Musical Bar Line is a kind of division of the song in intervals of same length of time, with the aim of organizing the structure and make the orientation to the musician easier. This interval of time is represented by vertical bars, as the example below (highlighted in orange):
Example of Musical Bar Lines
In this example, what kind of organization was used for the musical bar lines? It was separated by groups of 4 crotchets. This means that in each space fits 4 crotchets. This is the defined interval of time for each musical bar line, wherein it could have other figures here in the middle, check it:
In this example, pay attention in the second musical bar line. There are a lot of musical figures (crotchets, 16th notes and 32th notes) on it, but all of them together fit the time of 4 crotchets; so, they stay in the same bar line. The same happens to the bar lines 1 and 3, that have other musical figures with the equivalent time of 4 crotchets.
Moral of the story: To say “it fits 4 crotchets in one bar line” doesn’t mean that a bar line can only have crotchets figures. This reference only gives the time which is related to the bar line, regardless the figures that are there.
Ok, but who defines the time/length of a bar line? Where is written that in each bar line you will have a length of 4 crotchets?
Bar Line Fraction
Check this fraction below, which appears in the beginning of the sheet music that we saw:
This fraction 4/4 determined that the bar line would have 4 crotchets. Let’s find out the meaning of it:
The fraction denominator:
Informs which figure will serve as reference to the analysis. The number 4 refers to the crotchet, so this is the figure of reference. And the numerator:
Informs how many figures fit inside each bar line. Notice that the numerator of this fraction is saying that it fits 4 figures in 1 bar line, and the denominator is saying that this figure is the crotchet; so the fraction 4/4 informs that it fits 4 crotchets in 1 bar line.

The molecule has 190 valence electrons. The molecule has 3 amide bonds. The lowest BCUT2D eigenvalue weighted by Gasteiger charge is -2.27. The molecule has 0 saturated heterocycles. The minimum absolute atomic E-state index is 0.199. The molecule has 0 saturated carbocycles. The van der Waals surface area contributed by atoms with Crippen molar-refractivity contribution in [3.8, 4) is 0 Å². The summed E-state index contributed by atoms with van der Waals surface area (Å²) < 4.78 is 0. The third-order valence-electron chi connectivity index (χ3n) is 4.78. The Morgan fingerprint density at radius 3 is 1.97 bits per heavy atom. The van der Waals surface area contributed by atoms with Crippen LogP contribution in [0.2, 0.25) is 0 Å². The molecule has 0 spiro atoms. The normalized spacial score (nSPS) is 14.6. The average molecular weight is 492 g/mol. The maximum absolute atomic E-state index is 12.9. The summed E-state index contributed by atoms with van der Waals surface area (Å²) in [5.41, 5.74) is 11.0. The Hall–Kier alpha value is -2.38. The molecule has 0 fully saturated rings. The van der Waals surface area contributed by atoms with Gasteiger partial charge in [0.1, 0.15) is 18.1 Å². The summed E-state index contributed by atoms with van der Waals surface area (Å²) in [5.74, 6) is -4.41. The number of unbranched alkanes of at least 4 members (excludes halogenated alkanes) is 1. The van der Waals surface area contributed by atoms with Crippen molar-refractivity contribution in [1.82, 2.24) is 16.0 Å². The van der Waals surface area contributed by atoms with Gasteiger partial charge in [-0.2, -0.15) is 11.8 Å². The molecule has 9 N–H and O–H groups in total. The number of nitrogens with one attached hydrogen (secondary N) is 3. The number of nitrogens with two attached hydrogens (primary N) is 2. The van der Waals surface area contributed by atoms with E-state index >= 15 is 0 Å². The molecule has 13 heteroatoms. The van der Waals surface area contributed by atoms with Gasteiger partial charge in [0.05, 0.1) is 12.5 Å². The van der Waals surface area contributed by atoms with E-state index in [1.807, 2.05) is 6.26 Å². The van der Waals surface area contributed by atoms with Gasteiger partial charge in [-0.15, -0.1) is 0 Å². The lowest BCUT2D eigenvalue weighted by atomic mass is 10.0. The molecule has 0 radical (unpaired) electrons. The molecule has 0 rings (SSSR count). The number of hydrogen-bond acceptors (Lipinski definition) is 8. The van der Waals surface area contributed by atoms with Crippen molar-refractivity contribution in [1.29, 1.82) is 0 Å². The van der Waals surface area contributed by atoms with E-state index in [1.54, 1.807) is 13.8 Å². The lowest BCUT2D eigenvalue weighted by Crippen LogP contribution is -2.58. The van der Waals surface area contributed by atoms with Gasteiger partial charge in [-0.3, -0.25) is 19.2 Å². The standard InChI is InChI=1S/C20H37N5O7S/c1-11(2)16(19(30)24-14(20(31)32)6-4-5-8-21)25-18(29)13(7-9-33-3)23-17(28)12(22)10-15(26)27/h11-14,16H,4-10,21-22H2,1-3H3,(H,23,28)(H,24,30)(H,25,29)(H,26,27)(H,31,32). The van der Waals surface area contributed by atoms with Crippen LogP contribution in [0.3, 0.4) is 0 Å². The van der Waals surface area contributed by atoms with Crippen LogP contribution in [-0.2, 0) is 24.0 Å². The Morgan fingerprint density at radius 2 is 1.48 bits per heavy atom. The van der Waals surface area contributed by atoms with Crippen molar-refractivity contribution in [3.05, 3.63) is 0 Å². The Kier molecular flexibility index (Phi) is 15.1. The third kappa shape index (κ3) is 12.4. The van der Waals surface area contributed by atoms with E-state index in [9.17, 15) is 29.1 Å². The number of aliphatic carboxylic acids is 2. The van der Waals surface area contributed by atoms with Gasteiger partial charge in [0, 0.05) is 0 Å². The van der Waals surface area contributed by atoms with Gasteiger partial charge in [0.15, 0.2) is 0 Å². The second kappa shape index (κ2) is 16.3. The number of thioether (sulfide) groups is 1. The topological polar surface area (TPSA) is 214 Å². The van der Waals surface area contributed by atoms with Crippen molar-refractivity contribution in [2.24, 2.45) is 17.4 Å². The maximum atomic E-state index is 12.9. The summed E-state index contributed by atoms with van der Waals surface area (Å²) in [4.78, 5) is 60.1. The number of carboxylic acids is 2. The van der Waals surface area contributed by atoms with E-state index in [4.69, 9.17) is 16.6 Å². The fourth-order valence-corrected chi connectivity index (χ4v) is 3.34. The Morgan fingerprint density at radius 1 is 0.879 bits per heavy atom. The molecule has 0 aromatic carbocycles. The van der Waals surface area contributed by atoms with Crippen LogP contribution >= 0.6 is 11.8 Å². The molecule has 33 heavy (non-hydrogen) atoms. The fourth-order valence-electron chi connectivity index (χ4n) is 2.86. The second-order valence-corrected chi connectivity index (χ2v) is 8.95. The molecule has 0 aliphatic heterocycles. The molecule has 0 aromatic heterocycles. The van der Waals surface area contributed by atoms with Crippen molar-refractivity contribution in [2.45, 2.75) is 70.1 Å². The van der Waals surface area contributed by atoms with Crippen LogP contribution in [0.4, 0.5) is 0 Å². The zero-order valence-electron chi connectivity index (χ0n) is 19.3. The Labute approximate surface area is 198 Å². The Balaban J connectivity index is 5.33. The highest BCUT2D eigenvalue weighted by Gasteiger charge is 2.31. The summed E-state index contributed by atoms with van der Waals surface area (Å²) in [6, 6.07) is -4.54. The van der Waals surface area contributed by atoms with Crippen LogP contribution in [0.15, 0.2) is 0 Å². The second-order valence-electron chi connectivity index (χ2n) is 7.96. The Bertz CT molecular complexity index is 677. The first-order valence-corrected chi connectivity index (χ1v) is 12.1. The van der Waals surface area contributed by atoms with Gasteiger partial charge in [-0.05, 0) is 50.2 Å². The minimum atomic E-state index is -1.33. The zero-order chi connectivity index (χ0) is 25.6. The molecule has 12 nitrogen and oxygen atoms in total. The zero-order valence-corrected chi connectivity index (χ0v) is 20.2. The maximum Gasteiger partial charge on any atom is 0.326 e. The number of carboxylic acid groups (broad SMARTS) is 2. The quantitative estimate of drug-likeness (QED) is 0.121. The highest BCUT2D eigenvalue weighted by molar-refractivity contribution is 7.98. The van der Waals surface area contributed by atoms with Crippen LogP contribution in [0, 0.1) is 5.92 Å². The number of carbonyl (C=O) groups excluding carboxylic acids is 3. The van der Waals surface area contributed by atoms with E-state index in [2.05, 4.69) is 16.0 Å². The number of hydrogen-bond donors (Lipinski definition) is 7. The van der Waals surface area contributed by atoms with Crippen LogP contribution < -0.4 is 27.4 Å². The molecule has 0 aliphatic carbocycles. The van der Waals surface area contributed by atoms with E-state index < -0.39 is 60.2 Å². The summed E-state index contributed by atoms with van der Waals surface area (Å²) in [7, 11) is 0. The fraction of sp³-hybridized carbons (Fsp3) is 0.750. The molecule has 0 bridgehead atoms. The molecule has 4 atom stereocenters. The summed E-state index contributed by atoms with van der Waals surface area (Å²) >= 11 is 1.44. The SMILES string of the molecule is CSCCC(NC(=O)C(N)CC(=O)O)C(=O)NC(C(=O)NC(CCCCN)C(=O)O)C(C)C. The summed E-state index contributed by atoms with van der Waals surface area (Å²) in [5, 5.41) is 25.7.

Check below the numbers that represent each figure of the denominator, besides the crotchet:
1 – Semibreve
2 – Half note
4 – Crotchet
8 – 8th note
16 – 16th note
32 – 32th note
64 – 64th note
Let’s work some examples of fractions (take them as exercise) so it will be clear for you to know how many figures fit in each bar line:
4/4 = 4 Crotchets
4/2 = 4 Half notes
4/8 = 4 8th notes
2/4 = 2 Crotchets
3/1 = 3 semibreves
5/32 = 5 32th notes
7/2 = 7 Crotchets
How to define a bar line in a song
The defined time to each bar line is related to the beat that the song has. Try to take some sheet music, listen to them and verify its fraction in the bar line. You will see that the bar line is marking: the rhythm of the song, the form as the instrument players are dividing the chords or, simply, the rhythmic pattern that the melody follows.
Some music genres generally presume which will be its time. The Waltz, for example, has a time of 3/4. As a general mode, the most common time to appear in sheet music is, with any doubt, 4/4. But there are innumerous possibilities of time, don’t limit yourself to playing only “smooth” times. Read the article “Rhythm – Theory” here in the website to train your musicality in more complex times. This will enrich your vision, besides preparing you for varied repertoires in a rhythm and musical bar lines point of view.
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